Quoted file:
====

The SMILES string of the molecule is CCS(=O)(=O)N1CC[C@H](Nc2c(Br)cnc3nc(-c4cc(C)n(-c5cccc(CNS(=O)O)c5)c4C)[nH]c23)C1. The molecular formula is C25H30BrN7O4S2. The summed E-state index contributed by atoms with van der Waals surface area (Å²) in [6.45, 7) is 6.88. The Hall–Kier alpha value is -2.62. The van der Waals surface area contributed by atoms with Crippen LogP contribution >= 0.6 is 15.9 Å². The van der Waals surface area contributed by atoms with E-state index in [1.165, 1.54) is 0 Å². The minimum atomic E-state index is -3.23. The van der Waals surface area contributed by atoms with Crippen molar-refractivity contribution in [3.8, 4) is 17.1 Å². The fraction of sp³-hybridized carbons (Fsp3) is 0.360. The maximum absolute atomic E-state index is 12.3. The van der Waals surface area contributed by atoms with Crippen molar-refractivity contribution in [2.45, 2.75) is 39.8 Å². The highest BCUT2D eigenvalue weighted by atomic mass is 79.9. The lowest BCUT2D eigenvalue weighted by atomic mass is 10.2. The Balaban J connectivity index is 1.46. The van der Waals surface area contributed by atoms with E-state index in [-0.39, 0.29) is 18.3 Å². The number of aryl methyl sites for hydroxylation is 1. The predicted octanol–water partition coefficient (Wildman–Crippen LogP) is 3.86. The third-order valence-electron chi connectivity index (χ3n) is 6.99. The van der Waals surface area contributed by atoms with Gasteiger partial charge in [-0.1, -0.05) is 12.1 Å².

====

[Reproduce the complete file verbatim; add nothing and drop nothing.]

The SMILES string of the molecule is CCS(=O)(=O)N1CC[C@H](Nc2c(Br)cnc3nc(-c4cc(C)n(-c5cccc(CNS(=O)O)c5)c4C)[nH]c23)C1. The molecular formula is C25H30BrN7O4S2. The summed E-state index contributed by atoms with van der Waals surface area (Å²) in [6.45, 7) is 6.88. The Hall–Kier alpha value is -2.62. The van der Waals surface area contributed by atoms with Crippen LogP contribution >= 0.6 is 15.9 Å². The van der Waals surface area contributed by atoms with E-state index in [1.165, 1.54) is 0 Å². The minimum atomic E-state index is -3.23. The van der Waals surface area contributed by atoms with Crippen molar-refractivity contribution in [3.8, 4) is 17.1 Å². The fraction of sp³-hybridized carbons (Fsp3) is 0.360. The maximum absolute atomic E-state index is 12.3. The van der Waals surface area contributed by atoms with Crippen molar-refractivity contribution in [2.45, 2.75) is 39.8 Å². The highest BCUT2D eigenvalue weighted by atomic mass is 79.9. The lowest BCUT2D eigenvalue weighted by atomic mass is 10.2. The Balaban J connectivity index is 1.46. The van der Waals surface area contributed by atoms with E-state index in [-0.39, 0.29) is 18.3 Å². The number of aryl methyl sites for hydroxylation is 1. The predicted octanol–water partition coefficient (Wildman–Crippen LogP) is 3.86. The third-order valence-electron chi connectivity index (χ3n) is 6.99. The van der Waals surface area contributed by atoms with Gasteiger partial charge in [-0.1, -0.05) is 12.1 Å².